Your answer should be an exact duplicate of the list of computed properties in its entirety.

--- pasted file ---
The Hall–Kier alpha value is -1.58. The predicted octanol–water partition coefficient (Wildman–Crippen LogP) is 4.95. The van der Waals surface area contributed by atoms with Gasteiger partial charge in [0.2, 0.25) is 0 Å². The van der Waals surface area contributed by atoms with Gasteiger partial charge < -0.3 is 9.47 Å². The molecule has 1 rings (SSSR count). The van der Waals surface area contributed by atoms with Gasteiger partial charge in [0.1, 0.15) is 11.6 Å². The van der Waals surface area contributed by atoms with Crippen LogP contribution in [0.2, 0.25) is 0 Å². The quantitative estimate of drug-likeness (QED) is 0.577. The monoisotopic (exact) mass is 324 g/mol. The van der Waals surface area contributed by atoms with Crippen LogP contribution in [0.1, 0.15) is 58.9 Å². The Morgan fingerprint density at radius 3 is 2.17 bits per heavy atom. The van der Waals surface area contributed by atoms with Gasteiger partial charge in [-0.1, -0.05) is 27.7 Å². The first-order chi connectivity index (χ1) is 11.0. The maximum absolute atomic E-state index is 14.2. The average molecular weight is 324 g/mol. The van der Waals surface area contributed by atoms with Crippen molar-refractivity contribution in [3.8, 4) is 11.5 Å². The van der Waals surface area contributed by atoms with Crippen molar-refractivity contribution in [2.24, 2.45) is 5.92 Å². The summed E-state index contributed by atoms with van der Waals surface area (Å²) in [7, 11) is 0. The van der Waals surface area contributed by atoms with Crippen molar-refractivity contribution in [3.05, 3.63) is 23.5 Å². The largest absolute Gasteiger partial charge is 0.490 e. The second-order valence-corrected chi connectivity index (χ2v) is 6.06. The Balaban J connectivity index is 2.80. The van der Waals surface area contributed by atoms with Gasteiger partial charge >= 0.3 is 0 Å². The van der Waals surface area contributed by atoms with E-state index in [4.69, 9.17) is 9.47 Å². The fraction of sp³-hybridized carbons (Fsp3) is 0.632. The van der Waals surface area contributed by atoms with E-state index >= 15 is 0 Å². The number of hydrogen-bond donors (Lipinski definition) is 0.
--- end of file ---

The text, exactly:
The Hall–Kier alpha value is -1.58. The predicted octanol–water partition coefficient (Wildman–Crippen LogP) is 4.95. The van der Waals surface area contributed by atoms with Gasteiger partial charge in [0.2, 0.25) is 0 Å². The van der Waals surface area contributed by atoms with Gasteiger partial charge < -0.3 is 9.47 Å². The molecule has 1 rings (SSSR count). The van der Waals surface area contributed by atoms with Gasteiger partial charge in [0.1, 0.15) is 11.6 Å². The van der Waals surface area contributed by atoms with Crippen LogP contribution in [0.2, 0.25) is 0 Å². The quantitative estimate of drug-likeness (QED) is 0.577. The monoisotopic (exact) mass is 324 g/mol. The van der Waals surface area contributed by atoms with Crippen LogP contribution in [0.1, 0.15) is 58.9 Å². The Morgan fingerprint density at radius 3 is 2.17 bits per heavy atom. The van der Waals surface area contributed by atoms with Gasteiger partial charge in [-0.1, -0.05) is 27.7 Å². The first-order chi connectivity index (χ1) is 11.0. The maximum absolute atomic E-state index is 14.2. The average molecular weight is 324 g/mol. The van der Waals surface area contributed by atoms with Crippen molar-refractivity contribution in [3.8, 4) is 11.5 Å². The van der Waals surface area contributed by atoms with Crippen molar-refractivity contribution in [2.24, 2.45) is 5.92 Å². The summed E-state index contributed by atoms with van der Waals surface area (Å²) in [7, 11) is 0. The van der Waals surface area contributed by atoms with Crippen molar-refractivity contribution in [3.05, 3.63) is 23.5 Å². The largest absolute Gasteiger partial charge is 0.490 e. The second-order valence-corrected chi connectivity index (χ2v) is 6.06. The Balaban J connectivity index is 2.80. The van der Waals surface area contributed by atoms with Gasteiger partial charge >= 0.3 is 0 Å². The van der Waals surface area contributed by atoms with E-state index in [4.69, 9.17) is 9.47 Å². The fraction of sp³-hybridized carbons (Fsp3) is 0.632. The van der Waals surface area contributed by atoms with E-state index >= 15 is 0 Å². The number of hydrogen-bond donors (Lipinski definition) is 0.